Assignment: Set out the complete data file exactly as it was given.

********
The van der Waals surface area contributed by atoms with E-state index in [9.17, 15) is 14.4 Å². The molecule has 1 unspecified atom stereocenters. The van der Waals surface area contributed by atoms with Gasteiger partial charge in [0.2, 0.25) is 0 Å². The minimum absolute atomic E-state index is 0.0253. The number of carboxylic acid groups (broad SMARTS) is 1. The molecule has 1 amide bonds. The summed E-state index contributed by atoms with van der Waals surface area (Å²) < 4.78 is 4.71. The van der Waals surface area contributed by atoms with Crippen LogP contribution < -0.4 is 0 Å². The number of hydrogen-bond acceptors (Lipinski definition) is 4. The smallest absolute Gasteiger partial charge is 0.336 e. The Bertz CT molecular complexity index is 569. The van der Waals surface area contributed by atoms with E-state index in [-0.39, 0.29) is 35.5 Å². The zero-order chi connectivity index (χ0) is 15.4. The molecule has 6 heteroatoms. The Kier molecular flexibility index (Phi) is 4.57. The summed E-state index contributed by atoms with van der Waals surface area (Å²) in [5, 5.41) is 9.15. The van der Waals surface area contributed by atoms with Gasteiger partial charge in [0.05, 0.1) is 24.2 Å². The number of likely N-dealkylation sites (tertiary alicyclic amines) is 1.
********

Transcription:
The van der Waals surface area contributed by atoms with E-state index in [9.17, 15) is 14.4 Å². The molecule has 1 unspecified atom stereocenters. The van der Waals surface area contributed by atoms with Gasteiger partial charge in [0.2, 0.25) is 0 Å². The minimum absolute atomic E-state index is 0.0253. The number of carboxylic acid groups (broad SMARTS) is 1. The molecule has 1 amide bonds. The summed E-state index contributed by atoms with van der Waals surface area (Å²) < 4.78 is 4.71. The van der Waals surface area contributed by atoms with Crippen LogP contribution < -0.4 is 0 Å². The number of hydrogen-bond acceptors (Lipinski definition) is 4. The smallest absolute Gasteiger partial charge is 0.336 e. The Bertz CT molecular complexity index is 569. The van der Waals surface area contributed by atoms with E-state index in [-0.39, 0.29) is 35.5 Å². The zero-order chi connectivity index (χ0) is 15.4. The molecule has 6 heteroatoms. The Kier molecular flexibility index (Phi) is 4.57. The summed E-state index contributed by atoms with van der Waals surface area (Å²) in [5, 5.41) is 9.15. The van der Waals surface area contributed by atoms with Gasteiger partial charge in [0.05, 0.1) is 24.2 Å². The number of likely N-dealkylation sites (tertiary alicyclic amines) is 1.